9 August 2008

LITTLE MISS SUNSHINE (Dir. Jonathan Dayton & Valerie Faris, 2006, US) - Dysfunctional American Cinema & The Road Movie

If a so called ‘indie’ film makes over $100 million at the box office does this mean than that film is no longer independent anymore but now part of the mainstream? Such was the case with ‘Little Miss Sunshine’, a film that declared itself as being independent, showing up at the Sundance Film Festival to immediate acclaim and then being suddenly snapped up by Fox Searchlight Pictures in an expensive distribution deal. It surprised the industry even more when the film went on to make over $100 million. ‘Little Miss Sunshine’ was deemed a sleeper hit as the film relied greatly on positive word of mouth and critical reception to generate interest. Many critics were sceptical about the film’s claim to being an independent production when considering how the term ‘indie’ today is used as a cynical marketing tool by the studios to promote ‘alternative’ cinema to the YouTube generation.

These days, to label a film as an independent can be somewhat of a risky proposition when you think about how audiences have become intellectually self aware of the manipulative nature of marketing, and how studios repeatedly re-appropriate film terms so that they come to stand for something entirely oppositional and guided by commercial motivations rather than artistic ones. Even today the term ‘independent cinema’ usually conjures up characteristics we associate with world cinema films; low budgets, location shooting, improvised dialogue, intense characterisation, specialist audiences. Any of the films directed by John Cassavetes tend to be singled out as definitive illustrations of what a real and authentic American independent film should look and sound like.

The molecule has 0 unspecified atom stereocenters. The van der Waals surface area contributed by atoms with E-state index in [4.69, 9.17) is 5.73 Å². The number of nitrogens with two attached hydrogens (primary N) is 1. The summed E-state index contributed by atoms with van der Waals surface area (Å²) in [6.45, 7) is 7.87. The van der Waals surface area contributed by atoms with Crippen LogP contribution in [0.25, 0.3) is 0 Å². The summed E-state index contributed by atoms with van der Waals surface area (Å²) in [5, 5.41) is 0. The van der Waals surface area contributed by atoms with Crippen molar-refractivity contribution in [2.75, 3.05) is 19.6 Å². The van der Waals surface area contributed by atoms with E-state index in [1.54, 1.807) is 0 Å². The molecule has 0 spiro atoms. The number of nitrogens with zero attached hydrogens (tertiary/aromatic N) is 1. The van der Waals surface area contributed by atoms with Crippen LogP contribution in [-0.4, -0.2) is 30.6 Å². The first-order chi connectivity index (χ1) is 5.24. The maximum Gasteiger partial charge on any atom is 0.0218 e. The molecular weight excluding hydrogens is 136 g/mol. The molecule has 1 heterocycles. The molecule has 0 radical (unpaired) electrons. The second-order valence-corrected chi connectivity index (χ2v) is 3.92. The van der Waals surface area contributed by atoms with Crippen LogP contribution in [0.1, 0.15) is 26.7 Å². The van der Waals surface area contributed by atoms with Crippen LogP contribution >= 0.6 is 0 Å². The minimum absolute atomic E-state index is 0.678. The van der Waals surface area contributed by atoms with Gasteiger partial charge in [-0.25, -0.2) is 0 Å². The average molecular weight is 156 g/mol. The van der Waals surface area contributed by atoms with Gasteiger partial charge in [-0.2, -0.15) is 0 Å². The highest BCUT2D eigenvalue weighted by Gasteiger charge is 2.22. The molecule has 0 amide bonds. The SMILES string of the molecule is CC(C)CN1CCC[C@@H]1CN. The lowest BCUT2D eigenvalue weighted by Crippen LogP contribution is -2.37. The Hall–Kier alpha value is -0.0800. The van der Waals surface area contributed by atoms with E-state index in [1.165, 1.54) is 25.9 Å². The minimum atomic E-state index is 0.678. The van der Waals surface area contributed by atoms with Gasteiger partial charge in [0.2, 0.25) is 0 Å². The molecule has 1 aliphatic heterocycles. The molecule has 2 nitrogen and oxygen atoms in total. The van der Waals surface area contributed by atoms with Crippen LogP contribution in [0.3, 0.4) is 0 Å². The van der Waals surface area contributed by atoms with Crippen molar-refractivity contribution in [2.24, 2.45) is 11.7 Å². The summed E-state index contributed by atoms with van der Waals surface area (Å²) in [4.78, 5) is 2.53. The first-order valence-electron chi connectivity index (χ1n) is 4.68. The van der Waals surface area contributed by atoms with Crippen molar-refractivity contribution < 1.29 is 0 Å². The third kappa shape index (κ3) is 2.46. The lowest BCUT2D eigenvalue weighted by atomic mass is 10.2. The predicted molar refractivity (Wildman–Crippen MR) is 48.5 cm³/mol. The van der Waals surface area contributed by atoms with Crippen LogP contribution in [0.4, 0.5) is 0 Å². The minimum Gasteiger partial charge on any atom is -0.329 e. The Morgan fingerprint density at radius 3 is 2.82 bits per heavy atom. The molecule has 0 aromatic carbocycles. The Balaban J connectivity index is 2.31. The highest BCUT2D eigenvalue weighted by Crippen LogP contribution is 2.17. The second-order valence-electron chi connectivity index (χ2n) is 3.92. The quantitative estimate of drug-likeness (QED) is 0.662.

Even though it was shot on a relatively low budget of $8 million, it is still deeply problematic to categorise ‘Little Miss Sunshine’ as an outright independent film because a true independent film would rarely have access to the kind of far reaching and aggressive marketing strategies used by the major Hollywood studios when promoting a new film that they hope can achieve some degree of commercial success at the box office. ‘Little Miss Sunshine’ like ‘Juno’ showed up just about everywhere in the mass media, with Fox using the multiple media platforms to make audiences aware of the relative coolness of these artistically credible films which they were desperate to be associated with for reasons purely to do with prestige and commerce. It seems as though once Fox had bought the distribution rights for ‘Little Miss Sunshine’, it suddenly ceased being categorised as an independent film aimed at a specialist audience, and transformed into just another studio property and devalued product. Luckily, Fox Searchlight only bought the rights for distribution, and had the film been financed by a major studio then perhaps the final shape of the film would have been altogether more conservative and formulaic.